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Located in the basement of a modern office building (and visible through glass) are the remains of a 700-year-old crypt that once lay beneath Whitefriars Priory.
Reached via Magpie Alley (off Bouverie Street which runs south from Fleet Street), the remains are all that is visibly left of the priory, founded here in the 13th century.
Known as ‘White Friars’ because of the white mantle they wore over their brown habits, the Carmelites (their proper name) were founded in what is now Israel in the mid-12th century. After the region fell to the Saracens in the mid-13th century, some members of the order made their way to England with the aid of Richard, Earl of Cornwall, brother of King Henry III. In 1241, Sir Richard Grey of Codnor founded the Priory of Our Lady of Mount Carmel on this site.
The priory – which counted towering medieval figure John of Gaunt among its patrons – once stretched from Fleet Street to the Thames and to the Temple in the west and what is now Whitefriars Street in the east. It included a church – enlarged in the 14th century – as well as cloisters, a garden and cemetery.
The priory survived until the Dissolution after which King Henry VIII granted various buildings to the King’s Physician and the King’s Armourer and the great hall become the famous Whitefriars Playhouse.
Whitefriars became part of the rather infamous slum known as Alsatia, a ‘liberty’ seen as a place of sanctuary for those fleeing the law. The priory was gradually subsumed into the slum – there’s a suggestion that the crypt may have been used as a coal cellar.
The remains of the 14th century vaulted crypt, which had been located beneath the prior’s house on the east side of the former priory site, were apparently found in the late 19th century and restored in the 1920s when the now defunct newspaper News of the World was expanding. During a redevelopment in the 1980s (which came after News International moved out to Wapping), the remains were moved to their current location.
WHERE: Whitefriars Crypt, Ashentree Court, City of London (nearest Tube stations are Temple and Blackfriars); WHEN: Daily; COST: Free; WEBSITE: None.
A Thames-side slum area located between Temple and Whitefriars Street (and south of Fleet Street), an area previously occupied by the Whitefriars Monastery, Alsatia was known as something of a lawless district where residents resisted any intervention by City officials.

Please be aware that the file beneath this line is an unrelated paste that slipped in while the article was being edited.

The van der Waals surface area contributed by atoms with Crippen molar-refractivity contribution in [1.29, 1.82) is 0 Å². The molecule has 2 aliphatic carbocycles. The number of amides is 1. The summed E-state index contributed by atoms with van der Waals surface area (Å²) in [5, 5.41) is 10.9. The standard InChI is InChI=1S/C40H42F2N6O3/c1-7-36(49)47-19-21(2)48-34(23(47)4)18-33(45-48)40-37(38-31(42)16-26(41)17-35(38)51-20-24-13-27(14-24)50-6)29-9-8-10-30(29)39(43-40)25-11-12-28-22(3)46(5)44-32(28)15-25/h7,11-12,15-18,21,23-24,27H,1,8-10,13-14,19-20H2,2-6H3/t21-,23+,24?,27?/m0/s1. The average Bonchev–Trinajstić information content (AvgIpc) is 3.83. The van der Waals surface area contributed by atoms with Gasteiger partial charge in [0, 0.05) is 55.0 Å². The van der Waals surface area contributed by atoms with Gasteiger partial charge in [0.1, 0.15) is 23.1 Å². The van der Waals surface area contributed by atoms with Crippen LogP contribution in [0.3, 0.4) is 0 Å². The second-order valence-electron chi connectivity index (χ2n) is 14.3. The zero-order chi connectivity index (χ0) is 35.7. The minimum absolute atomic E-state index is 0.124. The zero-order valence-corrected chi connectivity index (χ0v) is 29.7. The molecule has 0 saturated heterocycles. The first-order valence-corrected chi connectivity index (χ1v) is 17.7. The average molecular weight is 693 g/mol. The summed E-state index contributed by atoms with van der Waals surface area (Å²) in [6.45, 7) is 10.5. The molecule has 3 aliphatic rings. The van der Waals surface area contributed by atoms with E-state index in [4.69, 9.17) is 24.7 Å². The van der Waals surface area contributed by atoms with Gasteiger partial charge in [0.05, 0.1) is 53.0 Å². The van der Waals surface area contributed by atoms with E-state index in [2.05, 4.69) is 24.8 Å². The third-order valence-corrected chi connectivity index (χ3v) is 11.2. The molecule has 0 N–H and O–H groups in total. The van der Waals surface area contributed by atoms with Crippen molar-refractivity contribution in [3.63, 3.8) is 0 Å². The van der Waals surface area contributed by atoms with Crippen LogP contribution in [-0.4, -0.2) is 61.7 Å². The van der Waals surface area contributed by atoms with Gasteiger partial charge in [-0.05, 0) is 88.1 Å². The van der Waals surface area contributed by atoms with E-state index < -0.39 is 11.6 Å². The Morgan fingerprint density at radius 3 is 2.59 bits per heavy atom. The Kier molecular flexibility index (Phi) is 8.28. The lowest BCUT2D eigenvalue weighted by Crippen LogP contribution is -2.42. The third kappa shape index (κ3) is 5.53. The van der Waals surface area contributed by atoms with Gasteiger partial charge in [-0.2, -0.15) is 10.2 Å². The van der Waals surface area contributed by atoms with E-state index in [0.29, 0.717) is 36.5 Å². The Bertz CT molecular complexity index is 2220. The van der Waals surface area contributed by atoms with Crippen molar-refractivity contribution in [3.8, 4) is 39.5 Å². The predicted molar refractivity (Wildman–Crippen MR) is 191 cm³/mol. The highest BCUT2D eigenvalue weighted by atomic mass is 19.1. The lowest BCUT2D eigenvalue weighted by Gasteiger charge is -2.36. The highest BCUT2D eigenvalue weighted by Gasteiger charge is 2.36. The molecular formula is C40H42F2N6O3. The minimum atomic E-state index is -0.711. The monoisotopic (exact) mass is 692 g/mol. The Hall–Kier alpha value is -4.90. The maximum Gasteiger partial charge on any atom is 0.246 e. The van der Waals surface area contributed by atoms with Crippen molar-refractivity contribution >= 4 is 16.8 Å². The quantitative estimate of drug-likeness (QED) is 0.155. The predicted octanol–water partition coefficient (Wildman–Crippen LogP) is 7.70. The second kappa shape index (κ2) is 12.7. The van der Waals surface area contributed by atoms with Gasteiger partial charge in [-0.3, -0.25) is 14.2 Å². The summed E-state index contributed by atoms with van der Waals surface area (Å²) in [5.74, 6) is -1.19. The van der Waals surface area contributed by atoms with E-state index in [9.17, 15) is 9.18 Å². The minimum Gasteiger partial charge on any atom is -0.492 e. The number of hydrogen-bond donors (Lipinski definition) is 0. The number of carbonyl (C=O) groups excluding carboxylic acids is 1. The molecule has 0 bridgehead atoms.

The district came into existence following the dissolution of the monastery by King Henry VIII (he apparently gave the buildings and land to his physician Dr William Butts) and the area, despite some initial efforts to build substantial houses there, eventually degenerated into an overcrowded slum (apparently even when the priory was still existent, some of the surrounding areas had been somewhat disreputable).
The right of sanctuary apparently existed in the area which meant that debtors and criminals who entered gained immunity from arrest while they remained here.
Authorities were certainly loathe to enter the district given the strength which residents showed in resisting any attempts to grab hold of wanted persons and the maze-like narrow thoroughfares of the area and it became mockingly referred to as Alsatia in a reference to Alsace, a much disputed region on the French-German border which was historically outside normal legal jurisdiction.
Among those who took refuge here was Daniel Defoe – he is said to escaped here in 1692 after he was wanted by authorities for writing seditious material.
There were several attempts to clean up the slum but these had little effect (although the Great Fire of London did burn through here in 1666) and in 1608, King James I confirmed the area’s liberties in a formal charter. The rights remained in place until 1697 when they were abolished by an Act of Parliament (along with those of other liberties), although the area maintained its disreputable character for some time after.
Alsatia was mentioned in several books including in Thomas Shadwell’s 1688 play The Square of Alsatia and Sir Walter Scott’s 1822 novel, The Fortunes of Nigel, and the term continued to be used to refer to run-down neighbourhoods until late in the 19th century.